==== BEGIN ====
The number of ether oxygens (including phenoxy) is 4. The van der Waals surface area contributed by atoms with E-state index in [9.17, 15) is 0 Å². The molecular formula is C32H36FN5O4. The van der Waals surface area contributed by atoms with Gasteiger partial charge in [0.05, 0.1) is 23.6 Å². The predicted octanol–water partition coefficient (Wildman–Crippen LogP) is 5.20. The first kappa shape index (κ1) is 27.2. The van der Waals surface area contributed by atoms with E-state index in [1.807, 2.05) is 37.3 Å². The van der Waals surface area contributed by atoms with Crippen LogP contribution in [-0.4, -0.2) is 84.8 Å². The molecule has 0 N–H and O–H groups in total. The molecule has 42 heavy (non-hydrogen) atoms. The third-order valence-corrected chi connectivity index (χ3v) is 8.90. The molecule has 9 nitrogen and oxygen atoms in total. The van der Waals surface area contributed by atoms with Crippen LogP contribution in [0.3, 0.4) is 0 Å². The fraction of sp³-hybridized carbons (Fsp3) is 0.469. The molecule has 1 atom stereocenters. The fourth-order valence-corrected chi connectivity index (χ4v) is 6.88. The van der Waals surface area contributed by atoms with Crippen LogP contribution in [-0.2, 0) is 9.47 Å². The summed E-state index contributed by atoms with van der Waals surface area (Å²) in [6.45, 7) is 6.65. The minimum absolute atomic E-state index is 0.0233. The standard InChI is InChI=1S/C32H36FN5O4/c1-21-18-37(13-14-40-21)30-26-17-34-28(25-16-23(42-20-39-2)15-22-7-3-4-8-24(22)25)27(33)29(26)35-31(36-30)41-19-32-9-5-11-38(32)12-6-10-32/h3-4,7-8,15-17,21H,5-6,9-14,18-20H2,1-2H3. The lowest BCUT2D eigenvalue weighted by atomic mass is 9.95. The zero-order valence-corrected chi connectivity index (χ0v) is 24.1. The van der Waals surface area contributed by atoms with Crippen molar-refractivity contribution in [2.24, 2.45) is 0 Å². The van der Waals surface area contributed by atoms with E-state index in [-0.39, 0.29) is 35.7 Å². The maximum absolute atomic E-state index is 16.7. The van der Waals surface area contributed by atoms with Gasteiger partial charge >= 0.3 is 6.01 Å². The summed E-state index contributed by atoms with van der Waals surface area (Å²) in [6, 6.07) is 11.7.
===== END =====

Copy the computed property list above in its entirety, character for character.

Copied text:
The number of ether oxygens (including phenoxy) is 4. The van der Waals surface area contributed by atoms with E-state index in [9.17, 15) is 0 Å². The molecular formula is C32H36FN5O4. The van der Waals surface area contributed by atoms with Gasteiger partial charge in [0.05, 0.1) is 23.6 Å². The predicted octanol–water partition coefficient (Wildman–Crippen LogP) is 5.20. The first kappa shape index (κ1) is 27.2. The van der Waals surface area contributed by atoms with E-state index in [1.807, 2.05) is 37.3 Å². The van der Waals surface area contributed by atoms with Crippen LogP contribution in [-0.4, -0.2) is 84.8 Å². The molecule has 0 N–H and O–H groups in total. The molecule has 42 heavy (non-hydrogen) atoms. The third-order valence-corrected chi connectivity index (χ3v) is 8.90. The molecule has 9 nitrogen and oxygen atoms in total. The van der Waals surface area contributed by atoms with Crippen LogP contribution in [0.3, 0.4) is 0 Å². The fraction of sp³-hybridized carbons (Fsp3) is 0.469. The molecule has 1 atom stereocenters. The fourth-order valence-corrected chi connectivity index (χ4v) is 6.88. The van der Waals surface area contributed by atoms with Crippen LogP contribution in [-0.2, 0) is 9.47 Å². The summed E-state index contributed by atoms with van der Waals surface area (Å²) in [6.45, 7) is 6.65. The minimum absolute atomic E-state index is 0.0233. The standard InChI is InChI=1S/C32H36FN5O4/c1-21-18-37(13-14-40-21)30-26-17-34-28(25-16-23(42-20-39-2)15-22-7-3-4-8-24(22)25)27(33)29(26)35-31(36-30)41-19-32-9-5-11-38(32)12-6-10-32/h3-4,7-8,15-17,21H,5-6,9-14,18-20H2,1-2H3. The lowest BCUT2D eigenvalue weighted by atomic mass is 9.95. The zero-order valence-corrected chi connectivity index (χ0v) is 24.1. The van der Waals surface area contributed by atoms with Crippen molar-refractivity contribution in [2.24, 2.45) is 0 Å². The van der Waals surface area contributed by atoms with E-state index in [-0.39, 0.29) is 35.7 Å². The maximum absolute atomic E-state index is 16.7. The van der Waals surface area contributed by atoms with Gasteiger partial charge >= 0.3 is 6.01 Å². The summed E-state index contributed by atoms with van der Waals surface area (Å²) in [6, 6.07) is 11.7.